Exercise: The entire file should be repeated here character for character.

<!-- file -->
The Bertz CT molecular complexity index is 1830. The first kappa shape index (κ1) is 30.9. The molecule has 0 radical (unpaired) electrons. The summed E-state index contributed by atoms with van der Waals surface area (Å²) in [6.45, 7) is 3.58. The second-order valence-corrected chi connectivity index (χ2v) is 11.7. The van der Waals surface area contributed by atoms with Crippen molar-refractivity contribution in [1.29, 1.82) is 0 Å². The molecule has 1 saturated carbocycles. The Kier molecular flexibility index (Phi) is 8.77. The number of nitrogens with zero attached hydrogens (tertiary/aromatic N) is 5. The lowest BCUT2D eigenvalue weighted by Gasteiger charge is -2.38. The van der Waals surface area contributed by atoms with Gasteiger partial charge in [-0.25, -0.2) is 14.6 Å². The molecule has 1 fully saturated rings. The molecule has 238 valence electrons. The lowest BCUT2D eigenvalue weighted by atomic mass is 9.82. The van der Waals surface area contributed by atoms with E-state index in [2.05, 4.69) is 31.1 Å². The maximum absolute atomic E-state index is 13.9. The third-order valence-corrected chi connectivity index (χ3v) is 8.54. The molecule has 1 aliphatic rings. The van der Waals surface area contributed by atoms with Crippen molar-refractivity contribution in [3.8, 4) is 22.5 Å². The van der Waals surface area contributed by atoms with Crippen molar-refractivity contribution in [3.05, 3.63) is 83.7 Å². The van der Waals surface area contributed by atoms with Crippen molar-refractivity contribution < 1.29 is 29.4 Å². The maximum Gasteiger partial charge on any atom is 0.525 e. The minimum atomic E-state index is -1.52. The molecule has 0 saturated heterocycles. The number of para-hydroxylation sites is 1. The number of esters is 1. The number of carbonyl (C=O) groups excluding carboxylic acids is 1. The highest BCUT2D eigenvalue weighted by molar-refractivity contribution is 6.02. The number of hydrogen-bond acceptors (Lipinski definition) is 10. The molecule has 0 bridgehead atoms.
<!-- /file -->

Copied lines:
The Bertz CT molecular complexity index is 1830. The first kappa shape index (κ1) is 30.9. The molecule has 0 radical (unpaired) electrons. The summed E-state index contributed by atoms with van der Waals surface area (Å²) in [6.45, 7) is 3.58. The second-order valence-corrected chi connectivity index (χ2v) is 11.7. The van der Waals surface area contributed by atoms with Crippen molar-refractivity contribution in [1.29, 1.82) is 0 Å². The molecule has 1 saturated carbocycles. The Kier molecular flexibility index (Phi) is 8.77. The number of nitrogens with zero attached hydrogens (tertiary/aromatic N) is 5. The lowest BCUT2D eigenvalue weighted by Gasteiger charge is -2.38. The van der Waals surface area contributed by atoms with Gasteiger partial charge in [-0.25, -0.2) is 14.6 Å². The molecule has 1 fully saturated rings. The molecule has 238 valence electrons. The lowest BCUT2D eigenvalue weighted by atomic mass is 9.82. The van der Waals surface area contributed by atoms with E-state index in [2.05, 4.69) is 31.1 Å². The maximum absolute atomic E-state index is 13.9. The third-order valence-corrected chi connectivity index (χ3v) is 8.54. The molecule has 1 aliphatic rings. The van der Waals surface area contributed by atoms with Crippen molar-refractivity contribution in [3.8, 4) is 22.5 Å². The van der Waals surface area contributed by atoms with Crippen molar-refractivity contribution in [3.05, 3.63) is 83.7 Å². The van der Waals surface area contributed by atoms with Crippen molar-refractivity contribution < 1.29 is 29.4 Å². The maximum Gasteiger partial charge on any atom is 0.525 e. The minimum atomic E-state index is -1.52. The molecule has 0 saturated heterocycles. The number of para-hydroxylation sites is 1. The number of esters is 1. The number of carbonyl (C=O) groups excluding carboxylic acids is 1. The highest BCUT2D eigenvalue weighted by molar-refractivity contribution is 6.02. The number of hydrogen-bond acceptors (Lipinski definition) is 10. The molecule has 0 bridgehead atoms.